So I hit 30 tee shots to get an idea of what my tendencies are. I was looking for three data points mostly:

  1. The total dispersion of my worst shot from left to right
  2. My typical carry distance
  3. My total distance

Here are a few screenshots of my data that SkyTrak provided.

Now that I have a general idea of my numbers from working with SkyTrak, I can take this information and use it on golf courses that I play in competition (or otherwise).

Using Google Maps

A neat little trick you can do is use Google Maps or Google Earth to plot golf courses you are playing. Golf course architecture has a way of repeating itself, and you can make smarter decisions with your club and target selection off the tee before you even get to the course.

Having these decisions made beforehand, and sticking with them is the core of smart course management. You absolutely can lower your scores if you take a more formulaic approach to your course strategy.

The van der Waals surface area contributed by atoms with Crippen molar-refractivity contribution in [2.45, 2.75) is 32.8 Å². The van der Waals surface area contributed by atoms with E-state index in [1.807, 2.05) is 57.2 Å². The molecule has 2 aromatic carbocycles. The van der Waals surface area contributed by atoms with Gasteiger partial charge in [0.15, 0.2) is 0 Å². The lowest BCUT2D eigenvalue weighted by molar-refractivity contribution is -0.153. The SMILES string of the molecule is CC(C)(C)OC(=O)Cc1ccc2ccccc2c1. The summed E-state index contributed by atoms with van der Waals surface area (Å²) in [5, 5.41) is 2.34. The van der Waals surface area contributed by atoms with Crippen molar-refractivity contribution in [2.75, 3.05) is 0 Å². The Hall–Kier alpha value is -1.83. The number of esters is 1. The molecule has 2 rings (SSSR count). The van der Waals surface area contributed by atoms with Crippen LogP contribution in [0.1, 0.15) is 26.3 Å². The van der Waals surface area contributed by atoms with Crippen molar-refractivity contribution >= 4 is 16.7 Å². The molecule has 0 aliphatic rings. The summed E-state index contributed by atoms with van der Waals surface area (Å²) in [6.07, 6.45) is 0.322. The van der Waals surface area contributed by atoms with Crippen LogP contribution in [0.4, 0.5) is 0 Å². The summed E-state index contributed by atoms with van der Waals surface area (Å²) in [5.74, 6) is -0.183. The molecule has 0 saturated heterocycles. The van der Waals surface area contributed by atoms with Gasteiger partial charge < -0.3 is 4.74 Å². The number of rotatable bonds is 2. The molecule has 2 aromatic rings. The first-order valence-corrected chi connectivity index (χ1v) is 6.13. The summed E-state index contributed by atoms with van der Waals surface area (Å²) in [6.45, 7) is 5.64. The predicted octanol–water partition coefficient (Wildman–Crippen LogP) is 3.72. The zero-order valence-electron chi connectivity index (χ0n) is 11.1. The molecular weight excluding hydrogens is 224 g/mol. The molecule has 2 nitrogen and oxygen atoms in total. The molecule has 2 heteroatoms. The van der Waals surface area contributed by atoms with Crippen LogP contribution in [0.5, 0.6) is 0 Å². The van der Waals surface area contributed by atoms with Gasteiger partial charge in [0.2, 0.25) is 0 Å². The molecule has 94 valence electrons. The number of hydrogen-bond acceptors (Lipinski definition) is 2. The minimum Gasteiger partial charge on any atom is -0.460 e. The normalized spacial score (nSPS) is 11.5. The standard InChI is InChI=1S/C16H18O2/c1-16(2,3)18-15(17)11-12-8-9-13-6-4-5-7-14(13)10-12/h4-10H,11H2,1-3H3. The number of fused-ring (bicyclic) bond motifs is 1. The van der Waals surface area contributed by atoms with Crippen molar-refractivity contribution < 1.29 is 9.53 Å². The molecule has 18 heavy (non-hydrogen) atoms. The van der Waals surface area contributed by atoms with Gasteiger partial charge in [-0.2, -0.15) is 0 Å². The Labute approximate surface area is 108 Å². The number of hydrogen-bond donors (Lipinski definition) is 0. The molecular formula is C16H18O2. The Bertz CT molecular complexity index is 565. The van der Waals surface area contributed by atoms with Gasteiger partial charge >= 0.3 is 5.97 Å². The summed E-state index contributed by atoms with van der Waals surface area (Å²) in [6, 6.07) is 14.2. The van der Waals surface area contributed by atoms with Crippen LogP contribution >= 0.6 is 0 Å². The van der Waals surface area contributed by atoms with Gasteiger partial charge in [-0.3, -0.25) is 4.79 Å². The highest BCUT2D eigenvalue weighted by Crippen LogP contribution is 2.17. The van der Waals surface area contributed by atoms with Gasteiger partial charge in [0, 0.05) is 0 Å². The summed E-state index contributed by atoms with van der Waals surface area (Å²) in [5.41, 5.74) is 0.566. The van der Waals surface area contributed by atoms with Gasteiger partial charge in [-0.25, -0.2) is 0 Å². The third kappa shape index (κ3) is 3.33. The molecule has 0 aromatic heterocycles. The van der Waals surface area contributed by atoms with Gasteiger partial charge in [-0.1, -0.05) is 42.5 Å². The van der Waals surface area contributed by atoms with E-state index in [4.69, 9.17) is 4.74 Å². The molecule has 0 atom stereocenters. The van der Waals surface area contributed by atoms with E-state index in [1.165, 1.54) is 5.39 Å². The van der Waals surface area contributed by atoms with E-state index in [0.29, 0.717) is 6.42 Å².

With tee shots, your goal is to hit driver where it makes sense. Mark Broadie has shown pretty convincing data that on average when you are closer to the hole your chances of posting a lower score goes up.

At the same time, you want to avoid major hazards such as water, out of bounds, fairway bunkers, or places where your approach shot might be obstructed. The idea is to give yourself a better chance of scoring over time. It's unrealistic to expect that you'll never hit a shot that falls outside of your general dispersion, but you are planning for what is typical of your abilities.

Some Examples

Now that I am confident what my dispersion is with my driver, and have my distances, I can make some decisions on strategy.

I know that I am carrying the ball about 250 yards with my driver, and usually, my total distance will be about 270-275 yards. Additionally, I will use a dispersion of 68 yards from left to right which will account for the majority of my tee shots.

This is the 12th hole at St. George's Country Club in Setauket, NY. This hole always presents a difficult decision off the tee. It's extremely narrow with out of bounds on the left, and a large hill on the right that is covered with deep fescue and trees.